McHue also makes a puzzling criticism about my poking fun at some of the silliness found in the Old Testament: "If you're going to point out one, why not point out all?" Apparently, in McHue's alternate logical universe, if you're going to criticise one passage in the Pentateuch, you have some bizarre intellectual obligation to criticise them all or it doesn't count. Where he gets this idea from is beyond me.

But he (unintentionally, I'm sure) undermines his entire case when he admits, "There are 612 other Levitical laws that we 'Bible-banging, God-fearing right-wing loons and fundamentalists' don't necessarily follow in the 21st Century. Why? Because we are under a new covenant in Christ."

In other words, McHue admits that one need not take the laws in Leviticus or Deuteronomy literally any more. So ... how does one decide which ones are still in force and which ones aren't? Apparently, that's a personal matter: "... the issue isn't renouncing this one Levitical law or all Levitical laws, but using one's spirit and brain in understanding everything in the Bible ...". In short, just pick and choose the ones you like. As the Church Lady might say, "How conveeeeeeenient." So you can ignore the passage that forbids you from wearing mixed fabrics, but still honour the one that describes homosexuality as an "abomination." And McHue has the temerity to accuse ME of "nitpicking". Talk about irony.

I could go on, but really, there comes a point where it's just not a judicious use of time. Meyers, in an appalling lack of good judgement, manages to dig himself in even deeper in his comment to one of my more recent posts as well: (to which, of course, I will respond shortly). But, seriously, if you want to understand where Mr. Meyers is coming from, one need only click on his name link to get to his profile, and learn that he hates Michael Moore, admires right-wing, raving screech harpy Ann Coulter, and considers the execrable Drudge Report a "spin-free zone".

Honestly, do I really have to say more?

P.S. And if McHue and Meyers don't like my Biblical criticism thus far, I'm pretty sure they're really going to hate my upcoming multi-part series on the intellectual and academic excrement that is creation science and intelligent design. But I'll take my chances.

Anonymous said...

The commenters' sophistry is very familiar. Fundamentalists commonly cite the Levitical ban on sodomy as "evidence" that God hates homosexuals. (The Bible says so!) They figure that most people don't know that the "new covenant in Christ" releases Christians from the Levitical prohibitions, and they've gained their debating point. But if their interlocutor happens to point out all the OTHER Levitical prohibitions (mixed fabrics, eating shrimp, sex with menstruating women, etc., etc.) which even fundamentalists blow off, why then, they reach for their "new covenant in Christ," which gets them off the hook.

Then next week they're thundering on again about sodomy's being a Levitical ABOMINATION! They are nothing but sophists.

Nancy Irving

Jay McHue said...

Interesting, Nancy. You misrepresent what fundamentalists believe about God and homosexuals and you have the gall accuse US of being sophists. You look to creeps like Fred Phelps and his ilk and automatically denounce all fundamentalists based upon his example. In truth, most fundamentalists are not like Phelps (and actually are sickened by him), don't hate homosexuals, and don't believe or teach that God hates homosexuals. God does hate homosexuality, however, just as He hates all other sin.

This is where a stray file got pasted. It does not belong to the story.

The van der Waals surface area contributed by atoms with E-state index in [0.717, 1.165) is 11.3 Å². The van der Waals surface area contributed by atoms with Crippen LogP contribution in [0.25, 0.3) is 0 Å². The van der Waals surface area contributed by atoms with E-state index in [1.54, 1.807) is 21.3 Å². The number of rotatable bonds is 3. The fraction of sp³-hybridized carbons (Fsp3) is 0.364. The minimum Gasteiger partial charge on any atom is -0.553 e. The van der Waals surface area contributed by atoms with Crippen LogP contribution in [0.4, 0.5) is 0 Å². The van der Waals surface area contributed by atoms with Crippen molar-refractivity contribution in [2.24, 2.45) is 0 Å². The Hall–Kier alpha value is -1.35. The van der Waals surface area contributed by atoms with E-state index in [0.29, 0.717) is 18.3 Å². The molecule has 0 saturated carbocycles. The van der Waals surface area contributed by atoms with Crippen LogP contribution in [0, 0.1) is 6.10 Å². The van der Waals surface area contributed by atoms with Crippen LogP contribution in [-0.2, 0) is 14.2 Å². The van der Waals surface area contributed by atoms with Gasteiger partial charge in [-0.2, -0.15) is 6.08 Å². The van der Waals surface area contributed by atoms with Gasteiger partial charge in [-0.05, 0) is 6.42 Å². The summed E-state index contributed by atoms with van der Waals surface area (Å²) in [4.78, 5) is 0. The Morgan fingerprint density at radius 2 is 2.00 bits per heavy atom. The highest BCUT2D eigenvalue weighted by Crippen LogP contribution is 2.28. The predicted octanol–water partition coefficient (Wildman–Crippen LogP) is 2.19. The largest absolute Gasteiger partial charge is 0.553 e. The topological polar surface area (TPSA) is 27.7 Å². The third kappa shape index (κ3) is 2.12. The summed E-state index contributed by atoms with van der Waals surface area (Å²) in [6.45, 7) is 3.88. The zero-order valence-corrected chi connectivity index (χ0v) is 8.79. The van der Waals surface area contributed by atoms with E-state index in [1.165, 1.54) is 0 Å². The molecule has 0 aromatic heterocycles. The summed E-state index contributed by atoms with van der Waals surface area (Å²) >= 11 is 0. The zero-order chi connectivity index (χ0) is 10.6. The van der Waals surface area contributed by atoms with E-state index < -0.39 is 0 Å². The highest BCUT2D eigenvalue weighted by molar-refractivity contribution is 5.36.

And no, Nancy, the covenant of grace does not "get us off the hook" or give us license to pick and choose what Levitical laws we want to follow. Even under the new covenant, sin is still sin, homosexuality is still condemned, and the one man/one woman relationship is the only one that is condoned.

Finally, if one is not saved by grace through faith in Jesus, then one will be judged by the law of the old covenant.

CC said...

From CC:

Oh, dear. Just when you think Mr. Meyers can't make any more of a fool of himself, well, he manages to surprise you. This will be my last contribution to this thread since I really do have better things to do. Life is just too short to trade witticisms with the theologically impaired.

And while I have no interest in eviscerating Meyer's entire diatribe, I will point out a couple amusing points. (On a personal note, I've been dealing with Mr. Meyers' ilk for nigh on 20 years and, after you've refuted the same argument for about the 200th time, it really does start to get old.)

First, I poked fun at Meyers for being a bit of a fan of right-wing howler monkey and vicious bigot Ann Coulter. In his defense, Meyers writes, "I do admire Ann Coulter in a humorous way. I think she is pretty close-minded [sic], to be honest, but reading her work is good for a chuckle."

Yeah, I know what you mean. When she wrote of terrorists, "We should invade their countries, kill their leaders and convert them to Christianity," well, that was a real knee-slapper, wasn't it? I couldn't stop laughing. Still brings a smile to my face every time I think of it, so I think we all know where you're coming from now, don't we, Mr. Meyers?